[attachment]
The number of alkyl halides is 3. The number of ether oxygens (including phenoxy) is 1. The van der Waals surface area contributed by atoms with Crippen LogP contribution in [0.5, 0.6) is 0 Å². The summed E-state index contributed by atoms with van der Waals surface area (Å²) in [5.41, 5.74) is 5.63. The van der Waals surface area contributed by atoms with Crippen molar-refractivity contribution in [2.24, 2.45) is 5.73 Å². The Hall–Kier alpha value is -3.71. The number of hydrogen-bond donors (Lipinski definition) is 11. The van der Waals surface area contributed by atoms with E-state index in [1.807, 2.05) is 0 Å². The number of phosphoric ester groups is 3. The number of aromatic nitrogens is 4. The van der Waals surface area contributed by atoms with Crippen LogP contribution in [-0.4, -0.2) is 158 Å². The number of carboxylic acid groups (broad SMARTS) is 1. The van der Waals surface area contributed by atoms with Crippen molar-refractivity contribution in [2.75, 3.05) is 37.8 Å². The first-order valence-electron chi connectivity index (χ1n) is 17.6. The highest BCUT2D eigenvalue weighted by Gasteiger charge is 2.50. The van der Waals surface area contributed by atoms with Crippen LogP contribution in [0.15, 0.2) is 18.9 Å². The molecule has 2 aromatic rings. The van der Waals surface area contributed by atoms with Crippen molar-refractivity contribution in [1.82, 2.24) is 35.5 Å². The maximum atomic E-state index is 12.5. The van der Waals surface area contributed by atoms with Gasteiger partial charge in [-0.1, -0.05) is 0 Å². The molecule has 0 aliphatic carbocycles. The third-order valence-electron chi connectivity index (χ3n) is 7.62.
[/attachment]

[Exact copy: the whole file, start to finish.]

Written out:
The number of alkyl halides is 3. The number of ether oxygens (including phenoxy) is 1. The van der Waals surface area contributed by atoms with Crippen LogP contribution in [0.5, 0.6) is 0 Å². The summed E-state index contributed by atoms with van der Waals surface area (Å²) in [5.41, 5.74) is 5.63. The van der Waals surface area contributed by atoms with Crippen molar-refractivity contribution in [2.24, 2.45) is 5.73 Å². The Hall–Kier alpha value is -3.71. The number of hydrogen-bond donors (Lipinski definition) is 11. The van der Waals surface area contributed by atoms with E-state index in [1.807, 2.05) is 0 Å². The number of phosphoric ester groups is 3. The number of aromatic nitrogens is 4. The van der Waals surface area contributed by atoms with Crippen LogP contribution in [-0.4, -0.2) is 158 Å². The number of carboxylic acid groups (broad SMARTS) is 1. The van der Waals surface area contributed by atoms with Crippen molar-refractivity contribution in [2.75, 3.05) is 37.8 Å². The first-order valence-electron chi connectivity index (χ1n) is 17.6. The highest BCUT2D eigenvalue weighted by Gasteiger charge is 2.50. The van der Waals surface area contributed by atoms with Crippen LogP contribution in [0.15, 0.2) is 18.9 Å². The molecule has 2 aromatic rings. The van der Waals surface area contributed by atoms with Crippen molar-refractivity contribution in [1.82, 2.24) is 35.5 Å². The maximum atomic E-state index is 12.5. The van der Waals surface area contributed by atoms with Gasteiger partial charge in [-0.1, -0.05) is 0 Å². The molecule has 0 aliphatic carbocycles. The third-order valence-electron chi connectivity index (χ3n) is 7.62.